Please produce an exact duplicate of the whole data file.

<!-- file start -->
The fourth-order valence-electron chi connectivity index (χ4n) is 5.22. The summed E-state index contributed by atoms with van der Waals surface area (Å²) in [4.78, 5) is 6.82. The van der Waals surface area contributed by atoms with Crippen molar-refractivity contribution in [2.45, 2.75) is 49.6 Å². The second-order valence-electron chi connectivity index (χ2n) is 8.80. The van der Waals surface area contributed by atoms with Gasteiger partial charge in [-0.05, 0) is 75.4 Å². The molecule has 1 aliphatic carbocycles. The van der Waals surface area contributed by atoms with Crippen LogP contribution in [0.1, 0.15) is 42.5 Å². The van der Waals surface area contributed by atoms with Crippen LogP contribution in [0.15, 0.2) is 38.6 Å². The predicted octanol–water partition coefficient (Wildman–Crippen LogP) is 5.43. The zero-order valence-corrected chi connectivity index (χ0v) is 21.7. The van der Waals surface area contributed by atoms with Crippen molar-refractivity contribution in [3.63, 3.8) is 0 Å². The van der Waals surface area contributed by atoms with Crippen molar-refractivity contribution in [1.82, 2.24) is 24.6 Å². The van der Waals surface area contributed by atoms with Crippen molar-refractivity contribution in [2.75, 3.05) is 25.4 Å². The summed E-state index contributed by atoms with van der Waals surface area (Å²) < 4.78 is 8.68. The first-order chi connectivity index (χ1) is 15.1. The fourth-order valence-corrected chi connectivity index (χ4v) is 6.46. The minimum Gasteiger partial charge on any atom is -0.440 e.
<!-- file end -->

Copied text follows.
The fourth-order valence-electron chi connectivity index (χ4n) is 5.22. The summed E-state index contributed by atoms with van der Waals surface area (Å²) in [4.78, 5) is 6.82. The van der Waals surface area contributed by atoms with Crippen molar-refractivity contribution in [2.45, 2.75) is 49.6 Å². The second-order valence-electron chi connectivity index (χ2n) is 8.80. The van der Waals surface area contributed by atoms with Gasteiger partial charge in [-0.05, 0) is 75.4 Å². The molecule has 1 aliphatic carbocycles. The van der Waals surface area contributed by atoms with Crippen LogP contribution in [0.1, 0.15) is 42.5 Å². The van der Waals surface area contributed by atoms with Crippen LogP contribution in [0.15, 0.2) is 38.6 Å². The predicted octanol–water partition coefficient (Wildman–Crippen LogP) is 5.43. The zero-order valence-corrected chi connectivity index (χ0v) is 21.7. The van der Waals surface area contributed by atoms with Crippen molar-refractivity contribution in [3.63, 3.8) is 0 Å². The van der Waals surface area contributed by atoms with Crippen molar-refractivity contribution in [1.82, 2.24) is 24.6 Å². The van der Waals surface area contributed by atoms with Crippen molar-refractivity contribution in [2.75, 3.05) is 25.4 Å². The summed E-state index contributed by atoms with van der Waals surface area (Å²) < 4.78 is 8.68. The first-order chi connectivity index (χ1) is 15.1. The fourth-order valence-corrected chi connectivity index (χ4v) is 6.46. The minimum Gasteiger partial charge on any atom is -0.440 e.